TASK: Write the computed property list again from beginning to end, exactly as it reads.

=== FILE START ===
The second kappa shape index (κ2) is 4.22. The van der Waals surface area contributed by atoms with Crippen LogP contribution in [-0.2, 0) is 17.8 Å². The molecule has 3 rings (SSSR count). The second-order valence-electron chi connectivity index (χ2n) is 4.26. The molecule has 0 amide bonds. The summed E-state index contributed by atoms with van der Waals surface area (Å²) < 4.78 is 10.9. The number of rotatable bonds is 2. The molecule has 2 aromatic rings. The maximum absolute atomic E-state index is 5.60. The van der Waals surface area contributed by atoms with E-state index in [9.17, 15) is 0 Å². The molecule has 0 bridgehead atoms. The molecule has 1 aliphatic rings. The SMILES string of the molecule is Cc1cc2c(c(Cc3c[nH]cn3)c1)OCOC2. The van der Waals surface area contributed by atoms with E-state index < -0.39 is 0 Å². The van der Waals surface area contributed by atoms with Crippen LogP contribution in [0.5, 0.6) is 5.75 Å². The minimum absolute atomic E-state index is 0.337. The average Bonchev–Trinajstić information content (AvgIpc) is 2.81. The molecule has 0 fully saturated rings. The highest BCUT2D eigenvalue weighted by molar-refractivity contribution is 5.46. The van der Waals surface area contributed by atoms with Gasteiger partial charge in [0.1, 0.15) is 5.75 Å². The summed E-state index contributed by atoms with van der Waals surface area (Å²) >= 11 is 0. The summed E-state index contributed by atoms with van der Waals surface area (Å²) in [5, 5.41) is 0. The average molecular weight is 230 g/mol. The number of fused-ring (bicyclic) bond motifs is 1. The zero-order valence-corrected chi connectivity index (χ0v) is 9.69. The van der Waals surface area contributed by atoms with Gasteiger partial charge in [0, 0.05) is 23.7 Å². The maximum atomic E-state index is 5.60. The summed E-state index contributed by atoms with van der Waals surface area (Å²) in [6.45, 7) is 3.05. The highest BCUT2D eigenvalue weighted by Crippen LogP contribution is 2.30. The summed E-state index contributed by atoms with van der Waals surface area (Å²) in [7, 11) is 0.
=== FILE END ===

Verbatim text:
The second kappa shape index (κ2) is 4.22. The van der Waals surface area contributed by atoms with Crippen LogP contribution in [-0.2, 0) is 17.8 Å². The molecule has 3 rings (SSSR count). The second-order valence-electron chi connectivity index (χ2n) is 4.26. The molecule has 0 amide bonds. The summed E-state index contributed by atoms with van der Waals surface area (Å²) < 4.78 is 10.9. The number of rotatable bonds is 2. The molecule has 2 aromatic rings. The maximum absolute atomic E-state index is 5.60. The van der Waals surface area contributed by atoms with E-state index in [9.17, 15) is 0 Å². The molecule has 0 bridgehead atoms. The molecule has 1 aliphatic rings. The SMILES string of the molecule is Cc1cc2c(c(Cc3c[nH]cn3)c1)OCOC2. The van der Waals surface area contributed by atoms with E-state index < -0.39 is 0 Å². The van der Waals surface area contributed by atoms with Crippen LogP contribution in [0.5, 0.6) is 5.75 Å². The minimum absolute atomic E-state index is 0.337. The average Bonchev–Trinajstić information content (AvgIpc) is 2.81. The molecule has 0 fully saturated rings. The highest BCUT2D eigenvalue weighted by molar-refractivity contribution is 5.46. The van der Waals surface area contributed by atoms with Gasteiger partial charge in [0.1, 0.15) is 5.75 Å². The summed E-state index contributed by atoms with van der Waals surface area (Å²) >= 11 is 0. The summed E-state index contributed by atoms with van der Waals surface area (Å²) in [5, 5.41) is 0. The average molecular weight is 230 g/mol. The number of fused-ring (bicyclic) bond motifs is 1. The zero-order valence-corrected chi connectivity index (χ0v) is 9.69. The van der Waals surface area contributed by atoms with Gasteiger partial charge in [0, 0.05) is 23.7 Å². The maximum atomic E-state index is 5.60. The summed E-state index contributed by atoms with van der Waals surface area (Å²) in [6.45, 7) is 3.05. The highest BCUT2D eigenvalue weighted by Crippen LogP contribution is 2.30. The summed E-state index contributed by atoms with van der Waals surface area (Å²) in [7, 11) is 0.